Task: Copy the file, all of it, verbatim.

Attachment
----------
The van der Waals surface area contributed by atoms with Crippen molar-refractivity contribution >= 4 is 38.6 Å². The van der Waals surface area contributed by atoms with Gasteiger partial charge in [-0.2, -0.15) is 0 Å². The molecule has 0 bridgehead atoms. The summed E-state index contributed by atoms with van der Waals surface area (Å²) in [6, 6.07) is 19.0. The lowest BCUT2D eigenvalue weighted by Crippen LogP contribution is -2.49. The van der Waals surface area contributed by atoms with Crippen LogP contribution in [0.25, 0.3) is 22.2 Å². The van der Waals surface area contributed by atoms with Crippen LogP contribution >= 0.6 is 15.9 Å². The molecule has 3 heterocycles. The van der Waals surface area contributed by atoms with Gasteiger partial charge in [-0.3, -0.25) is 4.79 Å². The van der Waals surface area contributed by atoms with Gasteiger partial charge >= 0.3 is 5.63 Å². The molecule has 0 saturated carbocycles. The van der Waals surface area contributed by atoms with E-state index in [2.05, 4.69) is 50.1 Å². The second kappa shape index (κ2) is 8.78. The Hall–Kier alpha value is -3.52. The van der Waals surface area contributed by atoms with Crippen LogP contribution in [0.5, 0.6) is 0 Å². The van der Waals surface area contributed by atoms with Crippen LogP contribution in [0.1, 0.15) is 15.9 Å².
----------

The van der Waals surface area contributed by atoms with Crippen molar-refractivity contribution >= 4 is 38.6 Å². The van der Waals surface area contributed by atoms with Gasteiger partial charge in [-0.2, -0.15) is 0 Å². The molecule has 0 bridgehead atoms. The summed E-state index contributed by atoms with van der Waals surface area (Å²) in [6, 6.07) is 19.0. The lowest BCUT2D eigenvalue weighted by Crippen LogP contribution is -2.49. The van der Waals surface area contributed by atoms with Crippen LogP contribution in [0.25, 0.3) is 22.2 Å². The van der Waals surface area contributed by atoms with Crippen LogP contribution >= 0.6 is 15.9 Å². The molecule has 3 heterocycles. The van der Waals surface area contributed by atoms with Gasteiger partial charge in [-0.3, -0.25) is 4.79 Å². The van der Waals surface area contributed by atoms with Gasteiger partial charge >= 0.3 is 5.63 Å². The molecule has 0 saturated carbocycles. The van der Waals surface area contributed by atoms with E-state index in [2.05, 4.69) is 50.1 Å². The second kappa shape index (κ2) is 8.78. The Hall–Kier alpha value is -3.52. The van der Waals surface area contributed by atoms with Crippen LogP contribution in [0.5, 0.6) is 0 Å². The van der Waals surface area contributed by atoms with Crippen LogP contribution in [0.1, 0.15) is 15.9 Å².